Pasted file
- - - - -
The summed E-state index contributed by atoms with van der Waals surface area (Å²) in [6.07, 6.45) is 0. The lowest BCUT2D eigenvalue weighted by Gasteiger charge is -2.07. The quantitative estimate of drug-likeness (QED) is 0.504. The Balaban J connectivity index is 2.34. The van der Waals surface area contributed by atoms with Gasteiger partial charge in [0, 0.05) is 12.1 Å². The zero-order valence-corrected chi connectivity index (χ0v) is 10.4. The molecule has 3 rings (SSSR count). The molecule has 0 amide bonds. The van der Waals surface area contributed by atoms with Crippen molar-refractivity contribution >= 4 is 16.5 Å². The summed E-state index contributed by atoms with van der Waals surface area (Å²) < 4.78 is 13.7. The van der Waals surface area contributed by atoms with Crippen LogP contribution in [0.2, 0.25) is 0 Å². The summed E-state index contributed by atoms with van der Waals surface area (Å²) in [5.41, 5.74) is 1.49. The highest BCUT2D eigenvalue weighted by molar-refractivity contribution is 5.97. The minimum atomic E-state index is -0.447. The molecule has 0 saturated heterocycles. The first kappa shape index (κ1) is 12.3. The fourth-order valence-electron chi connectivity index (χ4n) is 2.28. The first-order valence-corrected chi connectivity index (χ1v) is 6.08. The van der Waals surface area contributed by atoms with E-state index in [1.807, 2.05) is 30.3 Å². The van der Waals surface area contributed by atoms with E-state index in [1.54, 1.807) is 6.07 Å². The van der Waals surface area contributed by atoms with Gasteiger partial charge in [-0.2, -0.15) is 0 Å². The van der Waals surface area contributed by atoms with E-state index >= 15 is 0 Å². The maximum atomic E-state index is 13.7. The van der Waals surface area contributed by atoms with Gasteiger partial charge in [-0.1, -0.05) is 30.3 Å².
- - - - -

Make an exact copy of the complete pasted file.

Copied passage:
The summed E-state index contributed by atoms with van der Waals surface area (Å²) in [6.07, 6.45) is 0. The lowest BCUT2D eigenvalue weighted by Gasteiger charge is -2.07. The quantitative estimate of drug-likeness (QED) is 0.504. The Balaban J connectivity index is 2.34. The van der Waals surface area contributed by atoms with Gasteiger partial charge in [0, 0.05) is 12.1 Å². The zero-order valence-corrected chi connectivity index (χ0v) is 10.4. The molecule has 3 rings (SSSR count). The molecule has 0 amide bonds. The van der Waals surface area contributed by atoms with Crippen molar-refractivity contribution >= 4 is 16.5 Å². The summed E-state index contributed by atoms with van der Waals surface area (Å²) < 4.78 is 13.7. The van der Waals surface area contributed by atoms with Crippen LogP contribution in [0.2, 0.25) is 0 Å². The summed E-state index contributed by atoms with van der Waals surface area (Å²) in [5.41, 5.74) is 1.49. The highest BCUT2D eigenvalue weighted by molar-refractivity contribution is 5.97. The minimum atomic E-state index is -0.447. The molecule has 0 saturated heterocycles. The first kappa shape index (κ1) is 12.3. The fourth-order valence-electron chi connectivity index (χ4n) is 2.28. The first-order valence-corrected chi connectivity index (χ1v) is 6.08. The van der Waals surface area contributed by atoms with E-state index in [1.807, 2.05) is 30.3 Å². The van der Waals surface area contributed by atoms with E-state index in [1.54, 1.807) is 6.07 Å². The van der Waals surface area contributed by atoms with Gasteiger partial charge in [-0.2, -0.15) is 0 Å². The van der Waals surface area contributed by atoms with E-state index >= 15 is 0 Å². The maximum atomic E-state index is 13.7. The van der Waals surface area contributed by atoms with Gasteiger partial charge in [-0.1, -0.05) is 30.3 Å².